With Social Security already running in the red a full nine years before Peter Orszag insisted the deficits would begin, even Harry Reid has to acknowledge that Congress needs to act on fixing the entitlement program. That will force both parties to take political risks in crafting solutions for the crisis. Time’s Mark Halperin notes that Barack Obama, the man who made “change” into a campaign slogan, has instead decided to lead a Democratic charge to frighten the elderly rather that work for a solution to the problem, and he’s not happy about it:
In a move as predictable as Lucy pulling the football away from Charlie Brown, Democrats are using Social Security scare tactics to gain ground before the November election. President Barack Obama is not only tolerating this classic old politics maneuver by his party — he is leading the charge. …
It is clear why Democrats are raising the specter of Republican efforts to alter Social Security. This tactic has worked in the past, as older voters — who typically turn out at the polls in higher percentages, especially in midterm years — tend to trust Democrats more than Republicans to protect the cherished retirement program. And given the weak economy, Obama’s mushy poll numbers and the lack of traction on the White House’s legislative achievements, it is no surprise that Democratic leaders would turn to the tried-and-true tactic. Also, with some prominent Republicans still calling for a fundamental change to the system by adding private accounts, the GOP has opened itself up to political attack.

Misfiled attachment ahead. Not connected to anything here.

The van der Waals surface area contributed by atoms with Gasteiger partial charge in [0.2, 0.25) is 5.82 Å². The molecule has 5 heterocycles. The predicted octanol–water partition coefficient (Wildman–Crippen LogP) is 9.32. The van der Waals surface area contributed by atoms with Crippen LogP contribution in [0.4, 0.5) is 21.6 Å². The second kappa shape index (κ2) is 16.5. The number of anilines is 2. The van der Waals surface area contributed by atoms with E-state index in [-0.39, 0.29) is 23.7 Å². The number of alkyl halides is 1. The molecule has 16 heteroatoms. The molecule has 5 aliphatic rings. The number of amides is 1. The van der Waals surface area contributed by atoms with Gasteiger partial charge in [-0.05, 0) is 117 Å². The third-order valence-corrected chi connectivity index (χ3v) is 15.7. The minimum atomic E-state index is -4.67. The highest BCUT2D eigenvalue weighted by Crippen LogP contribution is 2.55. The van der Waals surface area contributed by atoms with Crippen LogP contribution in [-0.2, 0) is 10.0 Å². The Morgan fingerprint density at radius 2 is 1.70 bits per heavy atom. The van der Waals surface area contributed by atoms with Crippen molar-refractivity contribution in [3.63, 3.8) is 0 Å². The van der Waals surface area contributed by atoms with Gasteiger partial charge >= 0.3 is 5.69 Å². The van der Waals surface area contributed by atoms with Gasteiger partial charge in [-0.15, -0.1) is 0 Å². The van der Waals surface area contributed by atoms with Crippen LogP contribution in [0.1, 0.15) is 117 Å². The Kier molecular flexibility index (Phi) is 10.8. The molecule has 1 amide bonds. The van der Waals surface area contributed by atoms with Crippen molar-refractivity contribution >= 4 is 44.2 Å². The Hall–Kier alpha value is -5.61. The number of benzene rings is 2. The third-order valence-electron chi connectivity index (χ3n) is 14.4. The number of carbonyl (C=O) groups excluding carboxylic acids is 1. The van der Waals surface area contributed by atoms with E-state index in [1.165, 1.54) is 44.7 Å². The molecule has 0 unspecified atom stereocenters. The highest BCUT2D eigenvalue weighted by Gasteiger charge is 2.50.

But Obama is living in a parallel Vulcan universe if he thinks he and his strategists can spend the next two months using campaign appearances, advertising, robocalls and other voter communication to demonize Republicans on Social Security, and then turn around in January and try to make a deal on that same issue.
Tried and true? Perhaps in previous cycles, but possibly not in 2010. Status-quo arguments don’t work in a meltdown, which is what people are experiencing now. Unemployment continues to rise, economic indicators are all heading south, and the budget deficits have skyrocketed in the past three-plus years under Democratic control of Congress. With Social Security slipping into the red along with all of these issues (and in some cases because of them), seniors aren’t going to buy an argument that Democratic status-quo maintenance will solve the problem.
Of course, some of this is just plain dishonesty. Halperin assumes that Democrats will have to do something about Social Security, even just because it’s going to fail soon and on their watch. With Obama on the stump demonizing the same Republicans with whom he’ll have to work, he won’t be in any position to lead the effort. That may be moot anyway. If Republicans take control of Congress, they may choose not to do any Social Security reforms anyway, focusing instead on driving down federal spending in other areas and dismantling Obama’s brand-new entitlement, ObamaCare. They can gamble that a Republican President in 2013 will work better with Republican majorities in both chambers of Congress in creating an effective reform of SSA and make Obama irrelevant to the discussion.